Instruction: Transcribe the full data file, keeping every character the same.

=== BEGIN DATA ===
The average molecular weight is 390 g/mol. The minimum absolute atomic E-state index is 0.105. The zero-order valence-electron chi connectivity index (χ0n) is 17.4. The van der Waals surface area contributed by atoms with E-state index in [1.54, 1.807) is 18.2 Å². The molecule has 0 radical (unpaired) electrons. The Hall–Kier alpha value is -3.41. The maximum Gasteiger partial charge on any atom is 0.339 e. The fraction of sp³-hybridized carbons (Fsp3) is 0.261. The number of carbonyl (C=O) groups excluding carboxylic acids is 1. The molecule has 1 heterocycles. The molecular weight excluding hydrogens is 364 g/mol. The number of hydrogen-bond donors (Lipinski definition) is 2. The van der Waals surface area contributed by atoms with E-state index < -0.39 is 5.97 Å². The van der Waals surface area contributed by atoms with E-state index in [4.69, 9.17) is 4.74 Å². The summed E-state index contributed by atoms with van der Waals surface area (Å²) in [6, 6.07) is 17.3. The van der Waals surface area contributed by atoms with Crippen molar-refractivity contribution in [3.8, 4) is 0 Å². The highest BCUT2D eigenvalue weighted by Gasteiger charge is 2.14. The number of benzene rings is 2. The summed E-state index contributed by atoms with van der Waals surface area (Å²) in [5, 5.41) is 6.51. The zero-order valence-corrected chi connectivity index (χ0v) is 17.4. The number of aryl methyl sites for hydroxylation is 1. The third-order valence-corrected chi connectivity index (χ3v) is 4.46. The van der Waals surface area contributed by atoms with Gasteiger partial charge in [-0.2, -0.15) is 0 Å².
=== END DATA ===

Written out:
The average molecular weight is 390 g/mol. The minimum absolute atomic E-state index is 0.105. The zero-order valence-electron chi connectivity index (χ0n) is 17.4. The van der Waals surface area contributed by atoms with E-state index in [1.54, 1.807) is 18.2 Å². The molecule has 0 radical (unpaired) electrons. The Hall–Kier alpha value is -3.41. The maximum Gasteiger partial charge on any atom is 0.339 e. The fraction of sp³-hybridized carbons (Fsp3) is 0.261. The number of carbonyl (C=O) groups excluding carboxylic acids is 1. The molecule has 1 heterocycles. The molecular weight excluding hydrogens is 364 g/mol. The number of hydrogen-bond donors (Lipinski definition) is 2. The van der Waals surface area contributed by atoms with E-state index < -0.39 is 5.97 Å². The van der Waals surface area contributed by atoms with E-state index in [4.69, 9.17) is 4.74 Å². The summed E-state index contributed by atoms with van der Waals surface area (Å²) in [6, 6.07) is 17.3. The van der Waals surface area contributed by atoms with Crippen molar-refractivity contribution in [3.8, 4) is 0 Å². The highest BCUT2D eigenvalue weighted by Gasteiger charge is 2.14. The number of benzene rings is 2. The summed E-state index contributed by atoms with van der Waals surface area (Å²) in [5, 5.41) is 6.51. The zero-order valence-corrected chi connectivity index (χ0v) is 17.4. The number of aryl methyl sites for hydroxylation is 1. The third-order valence-corrected chi connectivity index (χ3v) is 4.46. The van der Waals surface area contributed by atoms with Gasteiger partial charge in [-0.2, -0.15) is 0 Å².